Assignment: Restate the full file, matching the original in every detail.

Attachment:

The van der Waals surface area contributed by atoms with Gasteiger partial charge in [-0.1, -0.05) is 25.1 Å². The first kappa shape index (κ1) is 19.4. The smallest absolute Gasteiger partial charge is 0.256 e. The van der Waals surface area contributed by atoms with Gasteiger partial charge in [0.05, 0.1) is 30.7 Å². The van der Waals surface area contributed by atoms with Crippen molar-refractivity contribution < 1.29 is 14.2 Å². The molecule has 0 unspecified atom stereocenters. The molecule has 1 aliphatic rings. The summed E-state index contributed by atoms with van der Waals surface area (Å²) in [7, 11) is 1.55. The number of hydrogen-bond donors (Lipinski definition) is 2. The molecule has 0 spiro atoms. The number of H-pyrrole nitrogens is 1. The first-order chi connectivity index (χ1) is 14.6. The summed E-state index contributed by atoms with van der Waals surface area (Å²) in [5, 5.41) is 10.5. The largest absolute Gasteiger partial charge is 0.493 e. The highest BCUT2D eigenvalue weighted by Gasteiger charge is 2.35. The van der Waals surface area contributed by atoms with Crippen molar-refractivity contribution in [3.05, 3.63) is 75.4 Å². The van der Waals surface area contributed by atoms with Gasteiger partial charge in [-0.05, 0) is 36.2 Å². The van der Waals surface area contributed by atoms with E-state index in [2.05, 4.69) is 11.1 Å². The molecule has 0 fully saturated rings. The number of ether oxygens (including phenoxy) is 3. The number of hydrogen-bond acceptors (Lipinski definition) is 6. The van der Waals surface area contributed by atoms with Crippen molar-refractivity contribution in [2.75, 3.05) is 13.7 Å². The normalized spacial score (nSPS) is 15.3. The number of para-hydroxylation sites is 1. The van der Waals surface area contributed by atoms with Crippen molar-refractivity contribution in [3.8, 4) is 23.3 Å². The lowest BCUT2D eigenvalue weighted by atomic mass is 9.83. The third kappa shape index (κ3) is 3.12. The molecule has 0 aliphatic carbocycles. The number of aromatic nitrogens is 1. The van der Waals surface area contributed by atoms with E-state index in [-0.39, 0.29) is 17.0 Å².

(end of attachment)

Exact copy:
The van der Waals surface area contributed by atoms with Gasteiger partial charge in [-0.1, -0.05) is 25.1 Å². The first kappa shape index (κ1) is 19.4. The smallest absolute Gasteiger partial charge is 0.256 e. The van der Waals surface area contributed by atoms with Gasteiger partial charge in [0.05, 0.1) is 30.7 Å². The van der Waals surface area contributed by atoms with Crippen molar-refractivity contribution < 1.29 is 14.2 Å². The molecule has 0 unspecified atom stereocenters. The molecule has 1 aliphatic rings. The summed E-state index contributed by atoms with van der Waals surface area (Å²) in [7, 11) is 1.55. The number of hydrogen-bond donors (Lipinski definition) is 2. The molecule has 0 spiro atoms. The number of H-pyrrole nitrogens is 1. The first-order chi connectivity index (χ1) is 14.6. The summed E-state index contributed by atoms with van der Waals surface area (Å²) in [5, 5.41) is 10.5. The largest absolute Gasteiger partial charge is 0.493 e. The highest BCUT2D eigenvalue weighted by Gasteiger charge is 2.35. The van der Waals surface area contributed by atoms with Crippen molar-refractivity contribution in [3.05, 3.63) is 75.4 Å². The van der Waals surface area contributed by atoms with Gasteiger partial charge in [-0.05, 0) is 36.2 Å². The van der Waals surface area contributed by atoms with E-state index in [2.05, 4.69) is 11.1 Å². The molecule has 0 fully saturated rings. The number of ether oxygens (including phenoxy) is 3. The number of hydrogen-bond acceptors (Lipinski definition) is 6. The van der Waals surface area contributed by atoms with Crippen molar-refractivity contribution in [2.75, 3.05) is 13.7 Å². The normalized spacial score (nSPS) is 15.3. The number of para-hydroxylation sites is 1. The van der Waals surface area contributed by atoms with Crippen molar-refractivity contribution in [3.8, 4) is 23.3 Å². The lowest BCUT2D eigenvalue weighted by atomic mass is 9.83. The third kappa shape index (κ3) is 3.12. The molecule has 0 aliphatic carbocycles. The number of aromatic nitrogens is 1. The van der Waals surface area contributed by atoms with E-state index in [-0.39, 0.29) is 17.0 Å².